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How Diabetes Affected my Grocery Budget


Someone asked about how eating better or rather to suit my diabetic needs had affected my grocery budget. To be honest, I haven’t really tracked that. But I thought I would share the biggest changes I made and how I kept the costs under control.

Changes in My Food

  1. Bread – eliminated all bread for the most part. I tried some of the “keto” bread and recipes, including a cauliflower type bread and frankly, yuck! And the effort to make and keep it fresh and available when I wanted a quick sandwich was just too labor intense. So for the most part, I have eliminated the need for bread. I make sandwiches with a lettuce wrap or just roll up turkey and cheese and call it a sandwich.
  2. Lunch side items – my go to lunch since I work from home has always been a sandwich (see above,) chips and pickled okra and a couple of slices of cheese. Thankfully, the pickles and cheese are fine, but the chips had to go. I have replaced them with pork rinds. I definitely don’t get the variety that I had with chips, but there are a few different flavors and they satisfy the desire and are a wash cost wise.
  3. Potatoes and pasta – these two were not especially hard for me to give up EXCEPT that it made it harder to cook quick meals. I could throw together loaded baked or mashed potatoes or chicken fettuccine alfredo in less than half an hour most of the time. But since then, I have tried the cauliflower substitutes to make mac and cheese (delicous!) and a “potato” base and it works great. With enough cheese, sour cream and salt and pepper, I don’t even notice the difference. As long as I buy the heads of cauliflower versus the already cut  pieces, it’s fairly economical. I’ve even found some brands in the freezer section that have been pretty economical and make it easier to keep on hand. But again, this isn’t something I do alot.
  4. Rice – this has been hard. Really hard!!! So hard, that I have mostly failed. The only way this works is that I don’t eat it very often. But I LOVE rice and gravy, especially my grandmother’s. But at home, I have cut back on how often I include it in recipes, switched from white to brown or even more recently to wild rice. Again, a cheap food to begin with and while the wild rice is a bit more expensive, the quantity I use makes it a wash.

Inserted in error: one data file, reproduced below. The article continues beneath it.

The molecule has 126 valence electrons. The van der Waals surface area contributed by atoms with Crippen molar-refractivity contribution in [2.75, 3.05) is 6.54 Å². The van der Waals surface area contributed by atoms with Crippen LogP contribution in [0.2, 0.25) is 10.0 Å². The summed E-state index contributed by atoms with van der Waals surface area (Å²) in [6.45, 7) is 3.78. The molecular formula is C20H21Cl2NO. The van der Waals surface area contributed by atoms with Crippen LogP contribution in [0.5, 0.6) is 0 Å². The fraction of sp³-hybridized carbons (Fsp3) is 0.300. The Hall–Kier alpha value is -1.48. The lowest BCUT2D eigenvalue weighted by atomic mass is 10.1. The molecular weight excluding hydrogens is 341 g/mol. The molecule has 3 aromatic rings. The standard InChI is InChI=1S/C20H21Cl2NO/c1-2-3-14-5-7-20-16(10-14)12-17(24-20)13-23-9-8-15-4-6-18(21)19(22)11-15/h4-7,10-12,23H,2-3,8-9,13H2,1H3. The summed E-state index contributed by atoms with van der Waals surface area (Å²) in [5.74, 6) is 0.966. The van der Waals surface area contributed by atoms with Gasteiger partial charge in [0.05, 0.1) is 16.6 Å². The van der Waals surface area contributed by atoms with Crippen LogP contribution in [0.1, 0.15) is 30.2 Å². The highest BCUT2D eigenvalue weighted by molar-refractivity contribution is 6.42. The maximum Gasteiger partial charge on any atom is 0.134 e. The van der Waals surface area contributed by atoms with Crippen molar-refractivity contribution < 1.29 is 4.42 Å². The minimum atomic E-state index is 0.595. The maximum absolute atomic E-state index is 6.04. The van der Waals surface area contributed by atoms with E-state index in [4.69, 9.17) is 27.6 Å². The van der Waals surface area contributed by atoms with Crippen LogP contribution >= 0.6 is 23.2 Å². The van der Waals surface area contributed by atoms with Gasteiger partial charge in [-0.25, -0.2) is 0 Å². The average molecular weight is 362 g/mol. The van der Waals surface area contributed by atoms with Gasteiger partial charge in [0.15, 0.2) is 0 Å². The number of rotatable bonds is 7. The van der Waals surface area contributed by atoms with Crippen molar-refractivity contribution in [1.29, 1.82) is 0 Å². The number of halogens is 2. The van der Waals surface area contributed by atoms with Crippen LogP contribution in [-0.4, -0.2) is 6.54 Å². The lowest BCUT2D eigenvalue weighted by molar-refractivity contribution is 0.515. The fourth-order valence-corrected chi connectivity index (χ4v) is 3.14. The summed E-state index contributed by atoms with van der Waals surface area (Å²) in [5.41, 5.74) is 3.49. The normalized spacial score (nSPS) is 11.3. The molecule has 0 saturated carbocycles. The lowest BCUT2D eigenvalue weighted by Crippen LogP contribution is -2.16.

5. Fruit – at first I gave up ALL fruit. And that was hard. But actually helped my budget quite a bit. As I’ve gotten better about my numbers and being careful about what I eat, I have added some fruits back in. I love Honeycrisp apples and will sometimes have one with peanut butter for lunch or a snack. But no more than once every couple of weeks because this definitely blows my numbers. But I do regularly eat berries of all types. They are a low carb fruit. And while they are a bit pricey, I don’t have to share them…Gymnast was the only child who ate berries, so now I get them all to myself. I buy some fresh every grocery trip, but mostly rely on frozen for smoothies and garnishes so that helps keep the cost down. Again, if the kids ate them, this could be an issue, but they don’t. So more for me!

I think that about sums up the changes I made as far as groceries.

Food Staples

We have always been big meat eaters, and I keep the freezer stocked with a variety either from Sams Club (in the days when all kids were home and buying in bulk made sense) and more recently from the quarterly truck sale at the local Quality Foods. Cheese and bacon are also big staples around our house. Otherwise, it’s mostly fresh or canned veggies. I can literally just sit and eat a can of green beans. I tried switching from canned to frozen, but just haven’t stuck to it.

So I buy cans in bulk of different veggies. Princess favorite are peas, History Buff loves greens and I will eat them all but love green beans. And then buy fresh options for steaming and roasting like zucchini and squash, carrots and spinach, peppers of all colors and cucumbers, can’t forget the cukes. A little olive oil, salt and pepper and yum!

So overall, diabetes has not really affected my grocery budget. It’s just really helped me make better choices on how I spend my money.


  • Reply Cheryl |

    Hope how much weight have you lost that you were able to stop any meds. I am a diabetic and can eat 1/3 cup of brown rice which counts as 15 gram of carbs. I am allowed 30 gram of carbs at a meal.

    • Reply Hope |

      It wasn’t the weight loss so much as it was going strict Keto for almost a year. I’ve since added some carbs back in but am very conscious of them. And more recently have been fasting pretty regularly. My boyfriend and I are both doing regular 18 hour fasts with the occasional longer one.
      My dad has really taken to fasting, sometimes for a week at a time. I’ll have to get the reference book we use. But it’s at home and I’m caretaking at my grandmothers now. I’ll post it later.

  • Reply Cheryl |

    My doctor said for me I should have more than the 30 or less a day most have and my husband on insulin absolutely not at all.

    • Reply Hope |

      Yes, I actually was looking at Keto (no carbs) for about a year before my diagnosis. Thankfully, within the first year was able to really get a handle on it. Hit it hard that year and now just check occasionally to make sure I’m staying on point.

  • Reply Louise |

    Well done on the diet change, I have had to do it myself and it is a lot of work. I found my grocery budget did go up a lot as in Australia carbs are so cheap/groceries are so expensive that even vegetables are expensive in comparison to rice and lentils – and meat is just plain expensive.

So, what do you think ?